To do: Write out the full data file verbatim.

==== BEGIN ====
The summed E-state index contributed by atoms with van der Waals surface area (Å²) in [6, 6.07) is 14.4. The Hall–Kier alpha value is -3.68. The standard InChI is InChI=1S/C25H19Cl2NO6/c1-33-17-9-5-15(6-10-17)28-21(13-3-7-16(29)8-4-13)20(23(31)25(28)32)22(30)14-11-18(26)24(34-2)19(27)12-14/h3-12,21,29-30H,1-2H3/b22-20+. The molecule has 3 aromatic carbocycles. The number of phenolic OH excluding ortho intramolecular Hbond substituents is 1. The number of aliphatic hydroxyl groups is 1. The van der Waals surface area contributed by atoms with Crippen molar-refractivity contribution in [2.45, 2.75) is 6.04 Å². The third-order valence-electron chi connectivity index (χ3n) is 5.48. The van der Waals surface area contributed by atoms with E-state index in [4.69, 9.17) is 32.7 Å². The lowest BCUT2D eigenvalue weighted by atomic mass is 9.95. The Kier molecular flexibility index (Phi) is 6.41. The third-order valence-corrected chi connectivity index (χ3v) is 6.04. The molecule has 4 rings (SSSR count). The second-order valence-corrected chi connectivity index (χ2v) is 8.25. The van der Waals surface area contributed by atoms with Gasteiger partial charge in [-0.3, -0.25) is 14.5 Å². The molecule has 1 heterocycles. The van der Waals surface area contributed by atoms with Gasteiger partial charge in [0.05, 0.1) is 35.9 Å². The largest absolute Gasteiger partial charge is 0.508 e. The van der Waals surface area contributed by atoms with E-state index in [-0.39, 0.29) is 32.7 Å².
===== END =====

The summed E-state index contributed by atoms with van der Waals surface area (Å²) in [6, 6.07) is 14.4. The Hall–Kier alpha value is -3.68. The standard InChI is InChI=1S/C25H19Cl2NO6/c1-33-17-9-5-15(6-10-17)28-21(13-3-7-16(29)8-4-13)20(23(31)25(28)32)22(30)14-11-18(26)24(34-2)19(27)12-14/h3-12,21,29-30H,1-2H3/b22-20+. The molecule has 3 aromatic carbocycles. The number of phenolic OH excluding ortho intramolecular Hbond substituents is 1. The number of aliphatic hydroxyl groups is 1. The van der Waals surface area contributed by atoms with Crippen molar-refractivity contribution in [2.45, 2.75) is 6.04 Å². The third-order valence-electron chi connectivity index (χ3n) is 5.48. The van der Waals surface area contributed by atoms with E-state index in [4.69, 9.17) is 32.7 Å². The lowest BCUT2D eigenvalue weighted by atomic mass is 9.95. The Kier molecular flexibility index (Phi) is 6.41. The third-order valence-corrected chi connectivity index (χ3v) is 6.04. The molecule has 4 rings (SSSR count). The second-order valence-corrected chi connectivity index (χ2v) is 8.25. The van der Waals surface area contributed by atoms with Gasteiger partial charge in [-0.3, -0.25) is 14.5 Å². The molecule has 1 heterocycles. The van der Waals surface area contributed by atoms with Gasteiger partial charge in [0.05, 0.1) is 35.9 Å². The largest absolute Gasteiger partial charge is 0.508 e. The van der Waals surface area contributed by atoms with E-state index in [-0.39, 0.29) is 32.7 Å².